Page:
Three weeks later, my grandma had a heart attack, followed by a massive stroke. I rushed to the hospital, where she lay in a vegetative state. I watched as her oxygen levels lowered, and her heartbeat slowed. Through tears, I whispered in her ear, "You can go now, MorMor." She slipped away soon after.

I lost both of my grandparents within a month of each other in 2014.

My grandparents were amazing people. They loved Jesus, and they loved people, taking to heart Jesus' words when he said in Matthew 22:37-40, "You shall love the Lord your God with all your heart, and with all your soul, and with all your mind.' This is the greatest and first commandment. And a second is like it: 'You shall love your neighbor as yourself.' On these two commandments hang all the law and the prophets." Everyone around them knew they were dearly loved and accepted by them. They lived their lives taking part in the work of the kingdom of God as image-bearers.

The sting of death is painful. It is not what God intended. Paul knew that.

Paul had to have known what the sting of death felt like. He had to have regretted holding everyone's coat while watching Stephen being stoned to death or the Christians he had hunted down before he met Jesus on the road to Emmaus. Simultaneously, with all the shipwrecks we are told he was in, he must have lost some comrades to the tumultuous black seas. He also had to have known and befriended people in prison who were killed. Paul had to have known what the sting of death felt like, so his words, "death has been swallowed up in victory. Where, O death, is your victory? Where, O death, is your sting?" are dripping with the painful knowledge that comes with the hope of living in the now but not yet part of act six of God's story.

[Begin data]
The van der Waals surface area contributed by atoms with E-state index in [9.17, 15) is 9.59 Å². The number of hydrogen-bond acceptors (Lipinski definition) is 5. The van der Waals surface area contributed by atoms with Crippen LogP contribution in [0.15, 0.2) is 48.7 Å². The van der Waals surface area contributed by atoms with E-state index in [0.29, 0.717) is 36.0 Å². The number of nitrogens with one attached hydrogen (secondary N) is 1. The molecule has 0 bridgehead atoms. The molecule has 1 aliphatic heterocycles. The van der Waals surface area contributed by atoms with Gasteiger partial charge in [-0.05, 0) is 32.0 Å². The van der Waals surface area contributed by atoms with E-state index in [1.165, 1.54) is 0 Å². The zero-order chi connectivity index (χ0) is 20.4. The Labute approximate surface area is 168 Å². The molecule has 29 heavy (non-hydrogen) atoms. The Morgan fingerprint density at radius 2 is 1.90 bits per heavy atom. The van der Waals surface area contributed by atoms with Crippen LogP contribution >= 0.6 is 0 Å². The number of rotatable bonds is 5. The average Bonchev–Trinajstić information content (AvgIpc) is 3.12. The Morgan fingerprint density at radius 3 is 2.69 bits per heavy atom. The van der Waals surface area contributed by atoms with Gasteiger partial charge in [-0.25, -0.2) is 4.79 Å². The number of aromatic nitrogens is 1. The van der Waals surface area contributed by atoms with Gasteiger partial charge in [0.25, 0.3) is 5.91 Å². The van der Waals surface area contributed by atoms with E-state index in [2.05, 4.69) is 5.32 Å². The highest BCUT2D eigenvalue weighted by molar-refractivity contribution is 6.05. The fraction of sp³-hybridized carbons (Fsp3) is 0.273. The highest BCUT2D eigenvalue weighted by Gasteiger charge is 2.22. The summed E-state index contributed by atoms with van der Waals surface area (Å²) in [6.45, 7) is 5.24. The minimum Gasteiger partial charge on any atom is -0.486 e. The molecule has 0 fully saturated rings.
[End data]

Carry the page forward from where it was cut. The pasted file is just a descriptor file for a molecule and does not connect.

There is Hope

He knew that there was hope in the resurrection and that someday, God would complete the story and that each of us has a part to play within that story. We can almost hear the hope in his voice as he writes, "But thanks be to God, who gives us the victory through our Lord Jesus Christ." Victory over the sting of death. Victory over suffering. Victory over living in a world that is broken, hurting, and full of pain. A world He intended for good and is now patiently, slowly, gently, restoring it to its rightful place through us, His image-bearers.